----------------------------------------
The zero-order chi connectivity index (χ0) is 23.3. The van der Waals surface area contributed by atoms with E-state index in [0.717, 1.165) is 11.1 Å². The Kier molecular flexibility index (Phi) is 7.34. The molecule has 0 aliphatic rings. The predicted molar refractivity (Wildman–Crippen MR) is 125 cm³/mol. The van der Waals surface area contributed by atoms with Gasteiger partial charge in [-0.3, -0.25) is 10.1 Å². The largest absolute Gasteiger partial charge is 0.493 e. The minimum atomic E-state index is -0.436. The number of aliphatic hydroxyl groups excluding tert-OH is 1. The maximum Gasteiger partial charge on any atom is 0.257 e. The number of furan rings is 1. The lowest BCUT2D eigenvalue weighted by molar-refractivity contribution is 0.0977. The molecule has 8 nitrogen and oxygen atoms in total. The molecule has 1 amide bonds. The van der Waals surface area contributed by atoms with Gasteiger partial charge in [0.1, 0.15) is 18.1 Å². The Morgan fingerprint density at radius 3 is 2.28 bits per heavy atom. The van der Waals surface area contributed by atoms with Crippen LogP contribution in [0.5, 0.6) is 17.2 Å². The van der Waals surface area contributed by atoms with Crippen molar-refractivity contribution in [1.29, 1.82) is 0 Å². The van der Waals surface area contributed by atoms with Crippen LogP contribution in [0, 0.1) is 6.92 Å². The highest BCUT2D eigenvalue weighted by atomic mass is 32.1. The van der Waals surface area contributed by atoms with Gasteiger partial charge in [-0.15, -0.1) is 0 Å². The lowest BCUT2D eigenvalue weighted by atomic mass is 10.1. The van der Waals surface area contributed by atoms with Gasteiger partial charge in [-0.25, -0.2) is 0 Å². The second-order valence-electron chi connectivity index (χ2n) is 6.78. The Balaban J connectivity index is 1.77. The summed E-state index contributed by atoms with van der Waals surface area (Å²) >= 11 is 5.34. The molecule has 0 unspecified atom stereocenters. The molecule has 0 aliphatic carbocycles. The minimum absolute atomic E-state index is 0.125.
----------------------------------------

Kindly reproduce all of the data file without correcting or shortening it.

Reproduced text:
The zero-order chi connectivity index (χ0) is 23.3. The van der Waals surface area contributed by atoms with E-state index in [0.717, 1.165) is 11.1 Å². The Kier molecular flexibility index (Phi) is 7.34. The molecule has 0 aliphatic rings. The predicted molar refractivity (Wildman–Crippen MR) is 125 cm³/mol. The van der Waals surface area contributed by atoms with Gasteiger partial charge in [-0.3, -0.25) is 10.1 Å². The largest absolute Gasteiger partial charge is 0.493 e. The minimum atomic E-state index is -0.436. The number of aliphatic hydroxyl groups excluding tert-OH is 1. The maximum Gasteiger partial charge on any atom is 0.257 e. The number of furan rings is 1. The lowest BCUT2D eigenvalue weighted by molar-refractivity contribution is 0.0977. The molecule has 8 nitrogen and oxygen atoms in total. The molecule has 1 amide bonds. The van der Waals surface area contributed by atoms with Gasteiger partial charge in [0.1, 0.15) is 18.1 Å². The Morgan fingerprint density at radius 3 is 2.28 bits per heavy atom. The van der Waals surface area contributed by atoms with Crippen LogP contribution in [0.5, 0.6) is 17.2 Å². The van der Waals surface area contributed by atoms with Crippen molar-refractivity contribution in [1.29, 1.82) is 0 Å². The van der Waals surface area contributed by atoms with Crippen LogP contribution in [0, 0.1) is 6.92 Å². The highest BCUT2D eigenvalue weighted by atomic mass is 32.1. The van der Waals surface area contributed by atoms with Gasteiger partial charge in [-0.15, -0.1) is 0 Å². The lowest BCUT2D eigenvalue weighted by atomic mass is 10.1. The van der Waals surface area contributed by atoms with Gasteiger partial charge in [-0.25, -0.2) is 0 Å². The second-order valence-electron chi connectivity index (χ2n) is 6.78. The Balaban J connectivity index is 1.77. The summed E-state index contributed by atoms with van der Waals surface area (Å²) >= 11 is 5.34. The molecule has 0 unspecified atom stereocenters. The molecule has 0 aliphatic carbocycles. The minimum absolute atomic E-state index is 0.125.